In Maine we don't usually go to the county courthouse to find vital records. In this and other New England states, birth, death and marriage records have been kept by towns and cities since colonial days. Municipal clerks in Maine were sometimes expected to return copies of these records to the state, but only in 1892 did this become standard practice. There is, though, one important set of vital records that may be found at Maine courthouses.
Towns in Massachusetts had been sending copies of marriage records to their county's Court of General Sessions for a century when, in 1786, a law was passed requiring the courts to record these marriages "in a book to be kept for that purpose, and no other." After Maine separated from Massachusetts, a similar law was passed, requiring city, town and plantation clerks to return, "to the clerk of the judicial courts for his county, a transcript of all records of marriages made upon his books, during the year for which he was clerk; and it shall be the duty of the clerk of said courts to record the same in a book, to be kept for that purpose." Many of these books survive, and include records of marriages for which no other evidence exists.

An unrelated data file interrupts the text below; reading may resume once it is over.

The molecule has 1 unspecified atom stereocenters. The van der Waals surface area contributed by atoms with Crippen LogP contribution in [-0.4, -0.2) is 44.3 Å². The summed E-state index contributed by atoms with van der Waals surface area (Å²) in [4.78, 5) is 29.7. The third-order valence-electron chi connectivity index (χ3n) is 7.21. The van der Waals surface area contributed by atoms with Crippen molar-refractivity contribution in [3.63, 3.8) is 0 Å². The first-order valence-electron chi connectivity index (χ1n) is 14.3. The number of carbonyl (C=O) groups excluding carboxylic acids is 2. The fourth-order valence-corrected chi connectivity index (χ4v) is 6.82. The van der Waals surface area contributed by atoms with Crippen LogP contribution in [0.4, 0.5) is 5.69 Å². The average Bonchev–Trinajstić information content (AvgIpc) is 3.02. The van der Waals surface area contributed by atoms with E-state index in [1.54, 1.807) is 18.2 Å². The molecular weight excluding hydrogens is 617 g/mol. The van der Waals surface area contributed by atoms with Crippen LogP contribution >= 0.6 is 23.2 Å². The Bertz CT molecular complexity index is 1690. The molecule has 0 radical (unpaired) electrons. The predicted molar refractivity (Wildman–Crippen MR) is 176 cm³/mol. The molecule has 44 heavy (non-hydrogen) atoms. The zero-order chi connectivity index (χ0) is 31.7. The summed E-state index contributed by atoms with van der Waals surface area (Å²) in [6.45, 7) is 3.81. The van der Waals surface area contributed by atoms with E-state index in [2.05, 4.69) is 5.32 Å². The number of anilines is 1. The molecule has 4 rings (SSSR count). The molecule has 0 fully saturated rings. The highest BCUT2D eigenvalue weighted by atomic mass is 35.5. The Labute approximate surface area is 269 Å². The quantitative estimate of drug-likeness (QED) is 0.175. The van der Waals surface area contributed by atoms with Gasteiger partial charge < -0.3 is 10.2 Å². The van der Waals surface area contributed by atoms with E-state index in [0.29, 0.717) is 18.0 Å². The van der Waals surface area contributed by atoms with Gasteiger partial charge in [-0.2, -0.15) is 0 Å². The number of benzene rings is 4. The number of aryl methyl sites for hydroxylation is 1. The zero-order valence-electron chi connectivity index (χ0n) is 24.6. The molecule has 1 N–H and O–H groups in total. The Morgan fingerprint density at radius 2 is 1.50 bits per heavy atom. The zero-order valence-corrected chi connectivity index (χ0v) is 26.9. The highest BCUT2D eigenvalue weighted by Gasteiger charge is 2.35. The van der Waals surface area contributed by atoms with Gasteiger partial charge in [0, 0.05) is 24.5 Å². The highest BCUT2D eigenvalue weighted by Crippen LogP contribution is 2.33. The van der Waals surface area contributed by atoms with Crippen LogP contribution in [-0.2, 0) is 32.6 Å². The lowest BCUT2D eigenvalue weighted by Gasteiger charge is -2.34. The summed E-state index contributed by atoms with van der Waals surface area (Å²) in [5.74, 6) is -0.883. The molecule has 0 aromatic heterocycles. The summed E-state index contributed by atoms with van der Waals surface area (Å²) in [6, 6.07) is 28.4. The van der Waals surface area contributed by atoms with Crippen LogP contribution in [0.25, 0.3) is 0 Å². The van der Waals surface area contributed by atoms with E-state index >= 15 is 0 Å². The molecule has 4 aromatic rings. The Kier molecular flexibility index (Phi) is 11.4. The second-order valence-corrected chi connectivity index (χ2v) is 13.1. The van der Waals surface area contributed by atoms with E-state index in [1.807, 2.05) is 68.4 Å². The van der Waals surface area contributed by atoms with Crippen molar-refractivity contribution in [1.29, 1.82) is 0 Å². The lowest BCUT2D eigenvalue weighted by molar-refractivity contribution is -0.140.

Through the efforts of the Maine Genealogical Society, returns from Cumberland, Lincoln, Oxford, Penobscot, Washington and York Counties have been transcribed and published. (Some early York County returns had been published previously, as had those of Waldo County.) Returns from Androscoggin, Hancock, Kennebec, Knox, Piscataquis and Sagadahoc Counties are also available on microfilm at the Maine State Archives. Franklin County returns have been transcribed here.
Some of these marriage records will also be found at FamilySearch, where they may be viewed online. (Click on the camera icon to view images.) These include: Androscoggin County; Aroostook County; Cumberland County; Kennebec County; Lincoln County (more here); Oxford County (relevant images begin here); and Piscataquis County.